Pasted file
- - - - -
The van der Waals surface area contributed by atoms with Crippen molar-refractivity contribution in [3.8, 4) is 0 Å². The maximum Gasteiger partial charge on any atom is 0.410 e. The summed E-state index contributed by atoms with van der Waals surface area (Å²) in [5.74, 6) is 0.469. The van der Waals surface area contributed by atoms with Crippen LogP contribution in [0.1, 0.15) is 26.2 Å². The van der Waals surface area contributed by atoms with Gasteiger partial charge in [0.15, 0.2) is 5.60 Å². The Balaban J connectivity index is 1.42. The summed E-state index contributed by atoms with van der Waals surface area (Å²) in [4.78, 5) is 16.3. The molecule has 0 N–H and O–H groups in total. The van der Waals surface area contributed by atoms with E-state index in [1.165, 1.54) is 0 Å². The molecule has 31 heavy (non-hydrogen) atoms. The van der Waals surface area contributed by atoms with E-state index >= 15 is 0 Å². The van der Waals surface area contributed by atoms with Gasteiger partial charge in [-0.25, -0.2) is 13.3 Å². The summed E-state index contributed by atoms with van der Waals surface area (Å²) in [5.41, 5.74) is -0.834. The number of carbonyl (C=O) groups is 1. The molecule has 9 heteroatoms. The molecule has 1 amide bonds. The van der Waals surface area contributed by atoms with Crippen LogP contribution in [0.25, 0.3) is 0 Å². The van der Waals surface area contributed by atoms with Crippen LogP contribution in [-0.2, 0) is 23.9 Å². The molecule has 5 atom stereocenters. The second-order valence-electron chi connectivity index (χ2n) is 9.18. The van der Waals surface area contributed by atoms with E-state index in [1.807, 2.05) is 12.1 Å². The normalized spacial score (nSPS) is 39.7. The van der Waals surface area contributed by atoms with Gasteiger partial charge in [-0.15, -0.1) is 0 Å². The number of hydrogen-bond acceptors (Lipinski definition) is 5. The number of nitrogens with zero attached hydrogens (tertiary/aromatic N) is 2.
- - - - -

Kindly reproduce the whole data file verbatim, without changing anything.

The van der Waals surface area contributed by atoms with Crippen molar-refractivity contribution in [3.8, 4) is 0 Å². The maximum Gasteiger partial charge on any atom is 0.410 e. The summed E-state index contributed by atoms with van der Waals surface area (Å²) in [5.74, 6) is 0.469. The van der Waals surface area contributed by atoms with Crippen LogP contribution in [0.1, 0.15) is 26.2 Å². The van der Waals surface area contributed by atoms with Gasteiger partial charge in [0.15, 0.2) is 5.60 Å². The Balaban J connectivity index is 1.42. The summed E-state index contributed by atoms with van der Waals surface area (Å²) in [4.78, 5) is 16.3. The molecule has 0 N–H and O–H groups in total. The van der Waals surface area contributed by atoms with E-state index in [1.165, 1.54) is 0 Å². The molecule has 31 heavy (non-hydrogen) atoms. The van der Waals surface area contributed by atoms with E-state index >= 15 is 0 Å². The van der Waals surface area contributed by atoms with Gasteiger partial charge in [-0.25, -0.2) is 13.3 Å². The summed E-state index contributed by atoms with van der Waals surface area (Å²) in [5.41, 5.74) is -0.834. The number of carbonyl (C=O) groups is 1. The molecule has 9 heteroatoms. The molecule has 1 amide bonds. The van der Waals surface area contributed by atoms with Crippen LogP contribution in [0.25, 0.3) is 0 Å². The van der Waals surface area contributed by atoms with Crippen LogP contribution in [-0.2, 0) is 23.9 Å². The molecule has 5 atom stereocenters. The second-order valence-electron chi connectivity index (χ2n) is 9.18. The van der Waals surface area contributed by atoms with E-state index in [1.807, 2.05) is 12.1 Å². The normalized spacial score (nSPS) is 39.7. The van der Waals surface area contributed by atoms with Gasteiger partial charge in [-0.15, -0.1) is 0 Å². The number of hydrogen-bond acceptors (Lipinski definition) is 5. The number of nitrogens with zero attached hydrogens (tertiary/aromatic N) is 2.